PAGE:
Network Solutions' Defensive Measure for Whois Searches |
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Network Solutions’ Defensive Measure for Whois Searches


Say you want to buy the domain name at Network Solutions, and you search the availability of that name. You see the name is available, but you would prefer to buy it at Godaddy. Ten seconds later, you look the name up at Godaddy to complete the registration, and POOF, the name is no longer unregistered, and it shows up as being registered by:


This Domain is available at
13681 Sunrise Valley Drive, Suite 300

It now appears that Network Solutions is registering domain names that are looked up on their Whois system as a “defensive measure” against people who may be able to screen their searches, affording searchers the time to register their names without worrying about them being picked off. This seems like a drastic measure to try and stop an apparent leak in the system. The problem is that by doing this, Network Solutions is preventing customers from registering the domain name at the registrar of choice. The name is still available to register, but only if done at Network Solutions.

As DomainNameNews points out, just imagine the possible litigation they could be risking if someone searches for hundreds of trademarked domain names.

Read more details at Jay’s Domaintools blog.

About The Author: Elliot Silver is an Internet entrepreneur and publisher of Elliot is also the founder and President of Top Notch Domains, LLC, a company that has sold seven figures worth of domain names in the last five years. Please read the Terms of Use page for additional information about the publisher, website comment policy, disclosures, and conflicts of interest.

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Comments (8)

    Todd Mintz

    Well, they have at least one:.)

    January 8th, 2008 at 3:44 pm

    Mike Sevenski

    Can anyone say Class Action Suit? This might even fall under RICO because it is extortion on a grand scale. I hope they are reading.


    I have no idea about any legal ramifications could be, but it just doesn’t seem right of them to do it.

    January 8th, 2008 at 6:50 pm

    Ms Domainer

    Stinks, but that seems to be the future trend. As long as ICANN allows registrars and auction places to run amok with their greedy ways, then expect such tactics and more.

    Of course, one could register the domain at Net sol and then transfer it after 60 days. This is what I do when I “win” one of those goofy aftermarket auctions. The minute I win the domain, I put in for a transfer. The domain sits in my pending transfer queue, and when it’s ready, I get an email reminder to proceed with the transfer.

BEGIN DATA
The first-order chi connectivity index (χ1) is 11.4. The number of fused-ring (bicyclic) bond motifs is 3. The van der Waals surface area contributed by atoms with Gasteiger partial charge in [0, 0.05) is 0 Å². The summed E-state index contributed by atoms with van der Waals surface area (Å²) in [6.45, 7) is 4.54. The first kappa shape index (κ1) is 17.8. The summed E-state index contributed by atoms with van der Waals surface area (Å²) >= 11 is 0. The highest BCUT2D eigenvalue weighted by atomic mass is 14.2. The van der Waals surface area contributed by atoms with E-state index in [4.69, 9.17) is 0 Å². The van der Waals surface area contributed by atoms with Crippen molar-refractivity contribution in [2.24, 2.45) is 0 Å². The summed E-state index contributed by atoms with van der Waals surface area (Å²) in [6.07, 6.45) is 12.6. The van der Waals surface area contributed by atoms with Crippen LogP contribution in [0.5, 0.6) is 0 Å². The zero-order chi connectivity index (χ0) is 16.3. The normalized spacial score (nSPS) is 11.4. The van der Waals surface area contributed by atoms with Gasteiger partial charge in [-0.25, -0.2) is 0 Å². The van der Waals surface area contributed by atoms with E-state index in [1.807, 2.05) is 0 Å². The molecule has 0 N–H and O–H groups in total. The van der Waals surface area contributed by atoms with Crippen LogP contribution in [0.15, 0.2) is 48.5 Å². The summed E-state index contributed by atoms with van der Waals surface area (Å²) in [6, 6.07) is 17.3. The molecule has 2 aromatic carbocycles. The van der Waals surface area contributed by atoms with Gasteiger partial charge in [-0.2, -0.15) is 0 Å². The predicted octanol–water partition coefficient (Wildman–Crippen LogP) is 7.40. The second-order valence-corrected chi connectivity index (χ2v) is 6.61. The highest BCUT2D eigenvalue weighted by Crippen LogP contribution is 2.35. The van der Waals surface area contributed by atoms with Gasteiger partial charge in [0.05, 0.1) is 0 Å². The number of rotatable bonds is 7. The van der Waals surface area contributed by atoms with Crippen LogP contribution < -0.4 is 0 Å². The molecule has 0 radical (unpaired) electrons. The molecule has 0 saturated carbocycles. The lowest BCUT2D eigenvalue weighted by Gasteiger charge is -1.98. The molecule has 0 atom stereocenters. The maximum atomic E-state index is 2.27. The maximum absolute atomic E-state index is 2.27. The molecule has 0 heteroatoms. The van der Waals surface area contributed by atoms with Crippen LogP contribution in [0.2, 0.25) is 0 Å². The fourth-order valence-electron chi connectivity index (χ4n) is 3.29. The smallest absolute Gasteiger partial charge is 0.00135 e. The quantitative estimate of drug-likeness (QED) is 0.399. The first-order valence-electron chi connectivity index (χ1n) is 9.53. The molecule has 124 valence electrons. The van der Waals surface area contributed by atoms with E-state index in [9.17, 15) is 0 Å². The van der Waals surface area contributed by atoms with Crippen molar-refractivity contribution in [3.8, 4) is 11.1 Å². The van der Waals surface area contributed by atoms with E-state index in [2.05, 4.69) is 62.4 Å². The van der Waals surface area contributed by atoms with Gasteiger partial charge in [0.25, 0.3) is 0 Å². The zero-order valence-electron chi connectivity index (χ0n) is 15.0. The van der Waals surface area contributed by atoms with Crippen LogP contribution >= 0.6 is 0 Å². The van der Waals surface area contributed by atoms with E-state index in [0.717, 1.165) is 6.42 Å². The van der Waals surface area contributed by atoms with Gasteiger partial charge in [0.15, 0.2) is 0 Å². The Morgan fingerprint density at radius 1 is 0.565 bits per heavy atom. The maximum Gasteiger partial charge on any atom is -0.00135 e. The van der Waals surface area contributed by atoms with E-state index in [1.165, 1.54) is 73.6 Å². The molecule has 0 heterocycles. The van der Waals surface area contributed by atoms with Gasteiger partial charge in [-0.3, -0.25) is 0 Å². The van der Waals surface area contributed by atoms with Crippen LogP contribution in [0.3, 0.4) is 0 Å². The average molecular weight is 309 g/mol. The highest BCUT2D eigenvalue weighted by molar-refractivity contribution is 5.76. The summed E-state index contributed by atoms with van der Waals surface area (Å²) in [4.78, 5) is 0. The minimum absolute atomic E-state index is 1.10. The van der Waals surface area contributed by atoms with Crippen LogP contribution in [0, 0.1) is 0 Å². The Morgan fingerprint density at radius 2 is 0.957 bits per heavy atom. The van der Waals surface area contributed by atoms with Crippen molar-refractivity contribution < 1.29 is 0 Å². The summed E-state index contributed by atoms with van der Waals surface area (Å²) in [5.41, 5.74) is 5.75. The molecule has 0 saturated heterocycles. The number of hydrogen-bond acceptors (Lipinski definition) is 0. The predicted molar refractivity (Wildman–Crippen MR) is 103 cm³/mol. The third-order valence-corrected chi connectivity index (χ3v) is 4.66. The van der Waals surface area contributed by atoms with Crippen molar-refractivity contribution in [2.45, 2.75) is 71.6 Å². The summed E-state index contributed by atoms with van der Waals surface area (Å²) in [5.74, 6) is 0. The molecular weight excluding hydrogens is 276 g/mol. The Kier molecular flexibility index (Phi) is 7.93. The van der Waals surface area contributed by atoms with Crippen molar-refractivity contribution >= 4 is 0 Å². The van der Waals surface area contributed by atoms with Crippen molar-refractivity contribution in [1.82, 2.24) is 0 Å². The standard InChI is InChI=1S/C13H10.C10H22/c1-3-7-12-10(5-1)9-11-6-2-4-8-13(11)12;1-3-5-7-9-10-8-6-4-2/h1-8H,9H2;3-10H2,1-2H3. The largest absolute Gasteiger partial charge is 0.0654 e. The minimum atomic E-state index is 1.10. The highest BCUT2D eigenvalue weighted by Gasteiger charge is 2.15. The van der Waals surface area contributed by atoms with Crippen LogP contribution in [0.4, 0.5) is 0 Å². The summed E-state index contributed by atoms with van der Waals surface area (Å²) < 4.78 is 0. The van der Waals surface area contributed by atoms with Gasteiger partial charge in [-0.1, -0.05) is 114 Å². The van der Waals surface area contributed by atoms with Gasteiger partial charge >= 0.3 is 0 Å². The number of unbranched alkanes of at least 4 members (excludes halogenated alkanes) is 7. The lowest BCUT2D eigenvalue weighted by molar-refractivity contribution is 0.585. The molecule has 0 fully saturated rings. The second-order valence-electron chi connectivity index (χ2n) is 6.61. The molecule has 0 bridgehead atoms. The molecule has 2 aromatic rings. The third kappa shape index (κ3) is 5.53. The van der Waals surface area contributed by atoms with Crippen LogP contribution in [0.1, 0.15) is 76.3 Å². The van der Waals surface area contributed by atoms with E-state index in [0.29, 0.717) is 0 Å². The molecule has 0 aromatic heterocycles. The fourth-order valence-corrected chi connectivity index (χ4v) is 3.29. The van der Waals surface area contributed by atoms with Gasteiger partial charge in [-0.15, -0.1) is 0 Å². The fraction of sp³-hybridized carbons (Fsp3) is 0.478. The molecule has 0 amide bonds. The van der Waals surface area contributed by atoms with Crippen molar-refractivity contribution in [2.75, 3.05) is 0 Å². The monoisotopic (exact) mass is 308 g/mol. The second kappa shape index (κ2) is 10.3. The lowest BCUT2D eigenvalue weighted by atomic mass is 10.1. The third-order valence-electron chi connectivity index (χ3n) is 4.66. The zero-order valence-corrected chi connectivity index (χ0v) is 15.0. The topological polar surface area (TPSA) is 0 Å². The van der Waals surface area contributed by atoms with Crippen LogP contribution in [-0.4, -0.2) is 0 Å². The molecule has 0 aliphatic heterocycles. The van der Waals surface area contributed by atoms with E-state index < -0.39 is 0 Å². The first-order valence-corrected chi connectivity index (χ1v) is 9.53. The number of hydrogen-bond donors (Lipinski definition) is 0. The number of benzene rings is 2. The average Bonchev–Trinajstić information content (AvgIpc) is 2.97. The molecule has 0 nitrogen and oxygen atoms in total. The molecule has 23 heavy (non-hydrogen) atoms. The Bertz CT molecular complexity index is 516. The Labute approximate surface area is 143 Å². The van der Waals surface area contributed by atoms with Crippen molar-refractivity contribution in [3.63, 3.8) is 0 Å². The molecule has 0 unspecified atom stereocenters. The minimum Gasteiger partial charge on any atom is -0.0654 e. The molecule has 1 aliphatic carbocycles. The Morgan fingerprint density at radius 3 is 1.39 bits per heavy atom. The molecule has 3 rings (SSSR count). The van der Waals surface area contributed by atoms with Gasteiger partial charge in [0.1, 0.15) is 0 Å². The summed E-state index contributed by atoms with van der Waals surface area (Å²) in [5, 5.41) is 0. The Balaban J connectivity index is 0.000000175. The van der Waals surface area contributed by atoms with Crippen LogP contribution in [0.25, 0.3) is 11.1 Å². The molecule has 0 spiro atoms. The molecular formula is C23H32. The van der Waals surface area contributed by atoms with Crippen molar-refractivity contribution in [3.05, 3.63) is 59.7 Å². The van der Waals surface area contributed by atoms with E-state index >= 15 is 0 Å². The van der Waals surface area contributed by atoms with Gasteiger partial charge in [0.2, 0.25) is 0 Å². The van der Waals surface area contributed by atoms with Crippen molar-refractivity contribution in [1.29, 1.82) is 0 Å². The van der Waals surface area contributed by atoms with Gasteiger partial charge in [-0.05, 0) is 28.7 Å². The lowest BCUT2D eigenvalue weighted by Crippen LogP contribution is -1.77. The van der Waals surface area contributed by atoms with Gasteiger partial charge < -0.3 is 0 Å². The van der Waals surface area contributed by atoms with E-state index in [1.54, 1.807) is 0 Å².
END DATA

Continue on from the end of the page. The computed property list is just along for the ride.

One’s best bet for unregistered domains: go to the registrar of choice and sign up the darn thing. IMO: Stay away from Net Sol altogether: expensive and charges for everything.

    I recently transfered three domains away from them; when they asked how they could make my customer service experience better, I told them to stop being so greedy. Never heard any answer back from them.


    I’m also very cautious about doing domain searches at any registrar now. I only look up when I’m ready to buy.


    Ms Domainer

    January 8th, 2008 at 8:10 pm


    Thanks for your post. I work for Network Solutions and would like to point to a post that clarifies our position on Circleid.

    Thanks for listening – We are not monetizing these domains, nor do we intend to keep them after the holding period.

    January 8th, 2008 at 9:00 pm


    I am so glad I am part of a community and venture who hold themselves to such high standards.

    Imagine, NetSol protecting my best interests.

    I can sleep better.

    January 8th, 2008 at 10:51 pm


    Shashib, you and your company should be ashamed of yourselves. Enjoy your lawsuit, you crooks.

    January 9th, 2008 at 12:22 am

    Steve M.

    …and so the Network Solutions’ disingenuousness continues…calling their new front-running scheme (please; let’s call it what it really is, shall we Netsol) a “customer protection measure”…sheesh!

    And here’s what they’re really hoping to accomplish by removing their front-running tactic from the WhoIs look up…they know that the millions of unsophisticated domain searchers are those most likely to pay their top dollar $35 price/domain (as an aside; none of us has the right to tell another company what to charge for their products and services; even as ridiculous as we believe them to be)…while all of us more experienced/ knowledgeable folks who know–or will figure out–that we can just use their WhoIs search page to avoid their draconian domain grab…and stop frying them on the domains boards, blogs, and in the press (which is not going to happen anytime soon).

    So you see, they’re hoping to have it both ways…continue feasting on the uninformed willing to cough up $35/name…while allowing all of us (who don’t give them our business anyway) to continue to use their WhoIs in the hope that we’ll all shut up…

    …and the thing is…it just might work.

    January 9th, 2008 at 8:35 pm


    OK, so how do I purchase a domain name without it being grabbed by the registrar first?

    Elliiot’s blog says “people who may be able to screen their searches” So my important question is how do people screen network solutions searches? Does this mean a company like will register a whois name search done on the network solutions site and then charge you a huge big fee to purchase it from them?

    This is a really big problem. So I’m grocery shopping and walk downthe grocery isle and look at the ingredients on the last box of ABC cereal. is watching and notices I’m looking at the ABC cereal so they buy it and run to the end of the grocery isle and want to charge me $600 for a $3.99 box of cereal. Definitely unethical!!

    April 21st, 2009 at 9:43 pm

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